Boko Haram, the Islamist militant group based in northeastern Nigeria, has aroused little attention in the West despite launching assaults on churches, police stations and government buildings that have killed an estimated 10,000 people since 2002. The group, however, has recently been in the news after it abducted more than 270 schoolgirls and publicly threatened to sell them into slavery. The political response since this story started making headlines the week of April 27 has been swift. The group’s latest acts have been condemned by both U.S. Secretary of State John Kerry and EU foreign policy chief Catherine Ashton, and the United States promised military and intelligence aid to Nigerian President Goodluck Jonathan on May 7.
YD has been chronicling Boko Haram and its changing tactics since 2009. Below are key YD analyses on the militant group.
The Rising Threat from Nigeria’s Boko Haram Militant Group
Nov. 10, 2011: Boko Haram, which means “Western education is sinful” in Hausa, was established in 2002 in Maiduguri, the capital of Nigeria’s Borno state. It has since spread to several other northern and central Nigerian states. Some in the country have referred to Boko Haram as the Nigerian Taliban in reference to the group’s call for Sharia throughout Nigeria. In June 2011, a spokesman claiming to represent Boko Haram amended this demand, instead calling for what the group defines as a stricter form of Sharia in the northern Nigerian states where Sharia already is the law.
U.S. Offers Counterinsurgency Training to Nigeria
June 6, 2012: The United States will likely begin training Nigerian military forces in counterinsurgency operations following discussions held in Washington on June 6. Nigeria is seen as a logical partner to receive U.S. military assistance as it struggles to contain Islamist terrorist group Boko Haram, and having soldiers in Nigeria will help U.S. intelligence monitor for increasing terrorist threats in West and North Africa.
Is Boko Haram More Dangerous Than Ever?
Dec. 13, 2012: While Boko Haram progressed rapidly in terms of operational ability in 2011, it is still struggling to conduct sustained operations outside its core geographic territory, and it has yet to successfully strike a hardened target. Even the August 2011 attack against the United Nations, while demonstrating some geographic reach and a focus on an international target, was directed against a relatively soft target instead of a harder target like a government ministry building or a foreign embassy. It is also notable that the group has not conducted an attack in Lagos, Nigeria’s most populous city, or in Niger, Chad or Cameroon, which are all closer to the Boko Haram home territories than Lagos.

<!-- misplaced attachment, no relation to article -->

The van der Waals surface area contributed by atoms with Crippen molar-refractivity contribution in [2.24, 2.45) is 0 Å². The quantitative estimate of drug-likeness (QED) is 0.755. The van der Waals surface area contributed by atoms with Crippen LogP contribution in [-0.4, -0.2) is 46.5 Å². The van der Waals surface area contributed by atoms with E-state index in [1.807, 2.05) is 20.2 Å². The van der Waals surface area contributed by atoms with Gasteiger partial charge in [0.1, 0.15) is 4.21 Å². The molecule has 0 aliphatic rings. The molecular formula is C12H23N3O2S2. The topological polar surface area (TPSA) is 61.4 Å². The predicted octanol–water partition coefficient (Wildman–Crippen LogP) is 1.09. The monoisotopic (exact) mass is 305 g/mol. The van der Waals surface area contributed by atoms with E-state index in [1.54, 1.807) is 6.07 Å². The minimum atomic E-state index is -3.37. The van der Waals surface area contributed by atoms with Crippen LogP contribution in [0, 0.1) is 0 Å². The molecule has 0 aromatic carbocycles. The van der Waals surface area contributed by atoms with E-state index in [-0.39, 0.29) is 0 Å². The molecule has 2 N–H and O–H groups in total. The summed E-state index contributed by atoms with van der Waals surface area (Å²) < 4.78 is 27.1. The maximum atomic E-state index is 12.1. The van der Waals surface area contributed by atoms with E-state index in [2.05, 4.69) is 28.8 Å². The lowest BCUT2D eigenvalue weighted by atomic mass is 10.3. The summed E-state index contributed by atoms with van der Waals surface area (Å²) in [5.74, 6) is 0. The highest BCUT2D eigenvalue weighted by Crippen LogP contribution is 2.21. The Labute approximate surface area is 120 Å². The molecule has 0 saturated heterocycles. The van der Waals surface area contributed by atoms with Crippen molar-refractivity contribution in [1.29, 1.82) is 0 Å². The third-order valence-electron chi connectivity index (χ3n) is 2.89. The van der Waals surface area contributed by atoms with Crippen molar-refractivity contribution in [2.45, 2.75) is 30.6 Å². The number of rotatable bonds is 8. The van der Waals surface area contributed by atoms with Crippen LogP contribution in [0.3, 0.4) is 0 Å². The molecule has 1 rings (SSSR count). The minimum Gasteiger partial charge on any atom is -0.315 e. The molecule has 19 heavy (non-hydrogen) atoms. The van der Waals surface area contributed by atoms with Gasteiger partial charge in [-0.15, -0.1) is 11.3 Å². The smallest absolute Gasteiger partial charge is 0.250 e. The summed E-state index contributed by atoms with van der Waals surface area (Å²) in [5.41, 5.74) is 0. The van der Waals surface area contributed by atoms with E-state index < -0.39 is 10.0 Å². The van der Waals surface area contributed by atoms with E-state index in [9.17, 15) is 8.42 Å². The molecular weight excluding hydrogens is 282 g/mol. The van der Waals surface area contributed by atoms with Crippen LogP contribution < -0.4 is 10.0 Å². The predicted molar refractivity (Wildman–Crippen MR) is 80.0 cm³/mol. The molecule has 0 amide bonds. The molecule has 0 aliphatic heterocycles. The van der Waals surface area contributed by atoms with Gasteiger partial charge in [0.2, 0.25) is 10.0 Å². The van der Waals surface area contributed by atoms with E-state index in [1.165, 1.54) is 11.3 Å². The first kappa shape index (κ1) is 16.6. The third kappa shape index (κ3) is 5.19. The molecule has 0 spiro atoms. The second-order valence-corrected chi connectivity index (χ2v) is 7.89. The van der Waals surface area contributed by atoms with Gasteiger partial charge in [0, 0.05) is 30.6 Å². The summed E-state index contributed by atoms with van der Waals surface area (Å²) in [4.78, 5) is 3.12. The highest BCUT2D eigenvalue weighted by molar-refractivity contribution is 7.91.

Nigeria: Limitations on a Boko Haram Cease-Fire
July 11, 2013: Rather than being merely focused on spreading Islamist tenets, Boko Haram also serves as a political tool. Powerful Muslim politicians in Nigeria’s north use the group to pressure the administration of President Goodluck Jonathan in an effort to gain a larger share of the political patronage funded by Nigeria’s oil revenues. Southern politicians such as Jonathan use militant groups in the Niger Delta for the same purpose. At the very least, the 2015 presidential elections will provide significant motivation for the northeastern political elite to deploy its tool, just as Niger Delta militants such as Alhaji Mujahid Dokubo-Asari of the Niger Delta People’s Volunteer Force have threatened violence should Jonathan’s re-election bid be thwarted.
In Nigeria, an Attack Shows Boko Haram’s Current Capabilities
Dec. 3, 2013: An attack on a Nigerian air base shows that ongoing military operations in northeastern Nigeria have not prevented Boko Haram from mounting attacks in the urban centers of the northeast, despite government claims to the contrary. However, the attack — notable for both its size and target — does not necessarily note new capabilities or a departure from the previous pattern of attacks. Boko Haram continues to be primarily active in northeastern Nigeria and does not yet pose an existential threat to the Nigerian government itself.
Boko Haram Adjusts Its Methods
April 24, 2014: The April 14 car-bombing near the Nigerian capital of Abuja, for which Boko Haram claimed responsibility, marks the group’s renewed use of vehicle-borne improvised explosive devices to carry out attacks. Boko Haram is modifying its strategy, employing guerrilla and terrorist tactics while abandoning its effort to control a small part of Borno state — a goal the group pursued during the first half of 2013. The most recent attack marks a return to the methods Boko Haram used in 2012, although the softer targets and lack of suicide bombers suggest a lower degree of sophistication. The group’s activity during the first quarter of this year also suggests a more limited geographic concentration to the three northeastern states of Nigeria: Borno, Yobe and Adamawa. However, occasional attacks in Kano state and the Middle Belt region remain likely.